Plump, juicy, bluish-purple fruits, with little bit of a tang that bursts with flavor in a salad, smoothie, or simply eaten raw are some of my kids, all time favorites. Introducing the star of my landscape – the beautiful, bountiful blueberries!
As winters in my area are short, the key is to choose varieties that require low chill aka South bush varieties. Choose different varieties for a continuous harvest, varied flavor, and cross pollination.
Varieties for Zone 9a
The ones I am growing currently are highlighed in blue.
- Early harvest (May – June)
- Jubilee. Does OK in heavy soils.
- Misty. Excellent yield.
- Mid (June-July)
- Monrovia’s Bountiful Blue – Compact bush – 3ft.
- Sharp blue. Compact bush – 4ft.
- Mid – late (July)
- Legacy – Its a northern bush variety. However, I decided to experiment it anyways, and seen good results.
- Soil condition: blueberries love highly acidic soil, thriving in the range of 4.5 to 5.0. I recommend plating in containers to control the acidic environment. Peat moss is your best friend. A good potting mix for a half wine barrell is: 1 part organic potting mix, 1 part peat moss or coco coir, 3 big scoops perlite for water retention, 2 big scoops of cottonseed meal / azalea ferilizer / acidic fertilizer.
- Feeding – every month during the growing season. Good options are cottonseed meal, pine needles, fir bark, fir saw dust, azalea fertilizer. Remember peat moss / coco coir doesn’t have nutrition by itself, so you will need to amend it during the growing season.
- Mulch – very important to protect delicate roots and prevent weeds. Peat moss dries in heat, so its important to mulch. Use 4-6 inches of pine needles, saw dust, fir bark etc.
- Plant more than one variety, for successful cross pollination and continuous supply.
- Pests and competitors: Free of diseases, except for powdery mildew. Prune for ventilation. Birds love them as much as kids do. Add netting to protect your bounty.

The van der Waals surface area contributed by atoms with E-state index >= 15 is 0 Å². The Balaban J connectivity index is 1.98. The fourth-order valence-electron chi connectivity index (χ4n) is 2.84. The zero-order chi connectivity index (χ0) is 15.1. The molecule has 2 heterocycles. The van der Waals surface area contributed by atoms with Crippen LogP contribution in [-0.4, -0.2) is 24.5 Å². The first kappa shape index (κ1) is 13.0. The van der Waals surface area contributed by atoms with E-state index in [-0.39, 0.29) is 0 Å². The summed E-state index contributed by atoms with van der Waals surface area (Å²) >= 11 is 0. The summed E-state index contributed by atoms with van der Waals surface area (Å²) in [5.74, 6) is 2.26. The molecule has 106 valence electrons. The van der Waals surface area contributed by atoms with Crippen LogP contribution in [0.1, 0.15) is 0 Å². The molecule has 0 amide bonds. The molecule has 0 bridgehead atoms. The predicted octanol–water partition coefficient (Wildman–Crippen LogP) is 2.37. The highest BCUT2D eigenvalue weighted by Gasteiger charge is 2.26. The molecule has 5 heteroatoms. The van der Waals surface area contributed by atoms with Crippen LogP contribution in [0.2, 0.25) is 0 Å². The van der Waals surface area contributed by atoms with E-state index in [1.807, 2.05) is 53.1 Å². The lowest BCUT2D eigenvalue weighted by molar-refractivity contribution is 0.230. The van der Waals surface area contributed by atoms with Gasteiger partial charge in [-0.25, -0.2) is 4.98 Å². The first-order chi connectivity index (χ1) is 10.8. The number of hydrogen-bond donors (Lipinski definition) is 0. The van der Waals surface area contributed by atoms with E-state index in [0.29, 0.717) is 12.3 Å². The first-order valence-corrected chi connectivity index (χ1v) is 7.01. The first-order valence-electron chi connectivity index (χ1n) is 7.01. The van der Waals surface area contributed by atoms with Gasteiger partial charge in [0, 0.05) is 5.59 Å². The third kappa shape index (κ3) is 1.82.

- Pruning: Minimal pruning. Simply remove dead twigs and shape as needed for improved air circulation.
- Containers: Resounding yes! All of mine are in containers. I highly recommend especially if your soil is alkaline. Choose a container that is atleast 18″ wide and 18″ deep.
- Harvest: Pick when firm, plump and ripe.
- Watering: Now this is very important. They are shallow rooted, and roots could dry quickly in the heat. Make sure they are regularly watered, deep watering atleast 2 times a week, especially during flowering and fruiting season.
Ideas to incorporate in your edible garden
- As a beautiful hedge. With pretty white flowers in spring, and beautiful fall foliage in autumn, its sure to delight. It gives excellent color to your landscape and food for you.
- In Containers: Plant them in half wine barrells or pretty containers for depth, color and interest to your landscape. Choose one that is atleast 20″ wide and 15-20″ deep.
How I grow mine
- My soil is alkaline and heavy clay. Half wine barrells filled with straight out peat moss and fertilizer works best for me. I planted two plants in each container. Ideally, one plant per container is preferred. I mulched them with fir saw dust.
- I have a total of 14 blueberry plants, added over a span of 2 years. Most of them were purchased at my local Home Depot, some from Peaceful valley supply farm, and Alden Lane nursery. They all have been very productive since first year of planting, despite the high heat that touched 109 deg last summer.
- We added irrigiation for consistent supply of water, and simply follow my lawn watering schedule. I’ll write a separate post of the irrigation systems we built over time.
- They are all in my front yard, following the curvature of landscape in the NE section of my yard. This gives them adequate morning heat, and protection from harsh late afternoon sun.
- They blend extremely well in my landscape, with a backdrop of beaded iris. They provide color and interest most months of the year. Best of all, they are edible!
You wont regret adding a couple of blueberry plants to your edible garden this year. Incorporate them in your existing landscape and you are sure to be rewarded!
Be sure to share your experiences. Happy edible gardening!
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